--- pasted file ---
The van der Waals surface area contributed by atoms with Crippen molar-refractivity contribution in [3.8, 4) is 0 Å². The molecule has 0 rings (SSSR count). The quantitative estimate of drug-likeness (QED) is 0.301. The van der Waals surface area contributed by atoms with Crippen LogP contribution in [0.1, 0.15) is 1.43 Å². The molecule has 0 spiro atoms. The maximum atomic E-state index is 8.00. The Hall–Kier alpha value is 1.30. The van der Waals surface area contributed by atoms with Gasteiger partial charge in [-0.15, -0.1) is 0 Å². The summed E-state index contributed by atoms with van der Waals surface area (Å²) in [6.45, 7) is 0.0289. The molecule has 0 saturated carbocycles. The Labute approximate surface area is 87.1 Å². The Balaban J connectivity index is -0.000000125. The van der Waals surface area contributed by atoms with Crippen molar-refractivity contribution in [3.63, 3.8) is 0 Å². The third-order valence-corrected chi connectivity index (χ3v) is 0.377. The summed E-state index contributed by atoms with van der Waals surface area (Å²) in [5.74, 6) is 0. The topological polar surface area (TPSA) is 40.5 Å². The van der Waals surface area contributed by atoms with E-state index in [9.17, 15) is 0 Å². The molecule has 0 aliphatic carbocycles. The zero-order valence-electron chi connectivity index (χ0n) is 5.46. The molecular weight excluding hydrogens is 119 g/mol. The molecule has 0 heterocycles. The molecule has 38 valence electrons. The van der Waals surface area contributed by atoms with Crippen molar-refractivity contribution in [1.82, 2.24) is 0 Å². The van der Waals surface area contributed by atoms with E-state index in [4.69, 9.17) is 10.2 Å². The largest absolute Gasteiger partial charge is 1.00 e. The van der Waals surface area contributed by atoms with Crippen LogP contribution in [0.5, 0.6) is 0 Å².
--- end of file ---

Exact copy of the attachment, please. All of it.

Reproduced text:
The van der Waals surface area contributed by atoms with Crippen molar-refractivity contribution in [3.8, 4) is 0 Å². The molecule has 0 rings (SSSR count). The quantitative estimate of drug-likeness (QED) is 0.301. The van der Waals surface area contributed by atoms with Crippen LogP contribution in [0.1, 0.15) is 1.43 Å². The molecule has 0 spiro atoms. The maximum atomic E-state index is 8.00. The Hall–Kier alpha value is 1.30. The van der Waals surface area contributed by atoms with Gasteiger partial charge in [-0.15, -0.1) is 0 Å². The summed E-state index contributed by atoms with van der Waals surface area (Å²) in [6.45, 7) is 0.0289. The molecule has 0 saturated carbocycles. The Labute approximate surface area is 87.1 Å². The Balaban J connectivity index is -0.000000125. The van der Waals surface area contributed by atoms with Crippen molar-refractivity contribution in [3.63, 3.8) is 0 Å². The third-order valence-corrected chi connectivity index (χ3v) is 0.377. The summed E-state index contributed by atoms with van der Waals surface area (Å²) in [5.74, 6) is 0. The topological polar surface area (TPSA) is 40.5 Å². The van der Waals surface area contributed by atoms with E-state index in [9.17, 15) is 0 Å². The molecule has 0 aliphatic carbocycles. The zero-order valence-electron chi connectivity index (χ0n) is 5.46. The molecular weight excluding hydrogens is 119 g/mol. The molecule has 0 heterocycles. The molecule has 38 valence electrons. The van der Waals surface area contributed by atoms with Crippen molar-refractivity contribution in [1.82, 2.24) is 0 Å². The van der Waals surface area contributed by atoms with E-state index in [4.69, 9.17) is 10.2 Å². The largest absolute Gasteiger partial charge is 1.00 e. The van der Waals surface area contributed by atoms with Crippen LogP contribution in [0.5, 0.6) is 0 Å².